The long-term goal of this project is to understand the molecular mechanisms that regulate smooth muscle cell (SMC) phenotypic changes during smooth muscle myogenesis and in the pathogenesis of human vascular diseases. Recent extensive biochemical and genetic studies have provided substantial evidence showing that the balance of histone acetylation and deacetylation is crucial to the control of cell proliferation in cancer and cardiac hypertrophy. However, little is known about how manipulating histone acetylation controls SMC gene transcription and proliferation in human vascular diseases. The goal of this application is to determine the molecular mechanisms whereby histone modifiers, especially HDAC8, regulate SMC gene transcription both in vitro and in vivo. This study integrates innovative transgenic/knockout mice, BAG recombineering and bioinformatics tools into classic biochemical, molecular and developmental biology approaches. The results of this study will not only fill a gap in our understanding of HDACs in transcriptional regulation, but also further our knowledge of epigenetic mechanisms in regulating SMC myogenesis^ Extensive studies demonstrate that the dynamic changes of histone acetylation and deacetylation play important roles in gene transcription and cell proliferation. HDACS is a member of the class I HDAC (histone deacetylase) family, and possesses histone deacetylase activities. Our preliminary results show that HDACS, unlike other HDACs, acts as a transcriptional activator for SMC gene transcription. We hypothesize that HDACS is a pro-SMC differentiation factor that modulates SRF/Myocardin and SmadS-mediated SMC transcriptional regulatory complexes.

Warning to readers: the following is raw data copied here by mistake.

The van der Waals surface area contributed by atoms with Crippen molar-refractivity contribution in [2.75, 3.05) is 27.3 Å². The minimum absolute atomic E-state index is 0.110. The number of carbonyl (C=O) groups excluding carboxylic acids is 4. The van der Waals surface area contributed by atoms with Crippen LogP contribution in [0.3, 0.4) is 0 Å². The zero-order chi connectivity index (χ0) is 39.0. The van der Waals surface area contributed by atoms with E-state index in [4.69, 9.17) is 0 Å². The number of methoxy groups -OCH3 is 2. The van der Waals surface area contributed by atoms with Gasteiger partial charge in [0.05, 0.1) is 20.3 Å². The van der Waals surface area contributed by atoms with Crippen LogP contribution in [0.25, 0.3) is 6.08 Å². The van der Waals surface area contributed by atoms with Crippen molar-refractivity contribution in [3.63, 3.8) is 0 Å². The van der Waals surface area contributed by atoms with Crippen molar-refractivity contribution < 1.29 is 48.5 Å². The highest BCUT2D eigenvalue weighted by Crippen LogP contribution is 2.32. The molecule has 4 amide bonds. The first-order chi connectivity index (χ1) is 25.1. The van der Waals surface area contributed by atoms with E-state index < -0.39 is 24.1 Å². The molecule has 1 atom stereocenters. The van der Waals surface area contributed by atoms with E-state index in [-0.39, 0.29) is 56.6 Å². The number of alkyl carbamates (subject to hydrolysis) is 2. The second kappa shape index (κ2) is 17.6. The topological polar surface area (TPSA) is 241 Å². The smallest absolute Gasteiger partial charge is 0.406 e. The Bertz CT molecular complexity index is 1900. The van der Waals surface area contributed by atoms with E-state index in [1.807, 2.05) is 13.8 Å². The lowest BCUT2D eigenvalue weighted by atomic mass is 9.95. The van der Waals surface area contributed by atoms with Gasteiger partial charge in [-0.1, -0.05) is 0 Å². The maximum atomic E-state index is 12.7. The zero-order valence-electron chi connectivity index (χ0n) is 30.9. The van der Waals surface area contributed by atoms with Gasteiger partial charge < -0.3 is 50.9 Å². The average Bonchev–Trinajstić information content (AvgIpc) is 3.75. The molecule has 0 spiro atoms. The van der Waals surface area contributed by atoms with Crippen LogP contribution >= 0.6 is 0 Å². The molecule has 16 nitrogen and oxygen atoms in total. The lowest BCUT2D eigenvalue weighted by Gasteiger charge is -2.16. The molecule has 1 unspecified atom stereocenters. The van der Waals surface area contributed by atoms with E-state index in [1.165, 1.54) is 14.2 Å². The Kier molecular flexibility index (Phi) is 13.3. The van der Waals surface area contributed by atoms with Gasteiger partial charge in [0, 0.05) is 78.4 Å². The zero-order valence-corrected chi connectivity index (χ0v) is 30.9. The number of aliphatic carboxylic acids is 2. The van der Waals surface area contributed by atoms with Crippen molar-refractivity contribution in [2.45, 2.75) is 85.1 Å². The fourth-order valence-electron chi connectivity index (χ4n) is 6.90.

The specific aims are: (1) to determine whether HDACS affects histone modification at the SM22 locus in vitro, and whether the deacetylase activity of HDACS is required to enhance the pro-myogenic activities of SMC regulators;(2) to determine how HDACS interacts with the SMC transcriptional regulatory network and TGFpl signal pathway;(3) to determine whether histone deacetylase inhibitors affect atherogenesis and how HDACS modulates SMC differentiation in SMC myogenesis and in injury-induced restenosis in vivo. Given the important roles of histone modification in SMC growth and differentiation, the results of this study will contribute significantly towards developing novel therapeutical strategies targeted at the epigenetic mechanisms affecting the abnormal SMC-associated human vascular diseases.

National Institute of Health (NIH)
National Heart, Lung, and Blood Institute (NHLBI)
Research Project (R01)
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Vascular Cell and Molecular Biology Study Section (VCMB)
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Olive, Michelle
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Wayne State University
Internal Medicine/Medicine
Schools of Medicine
United States
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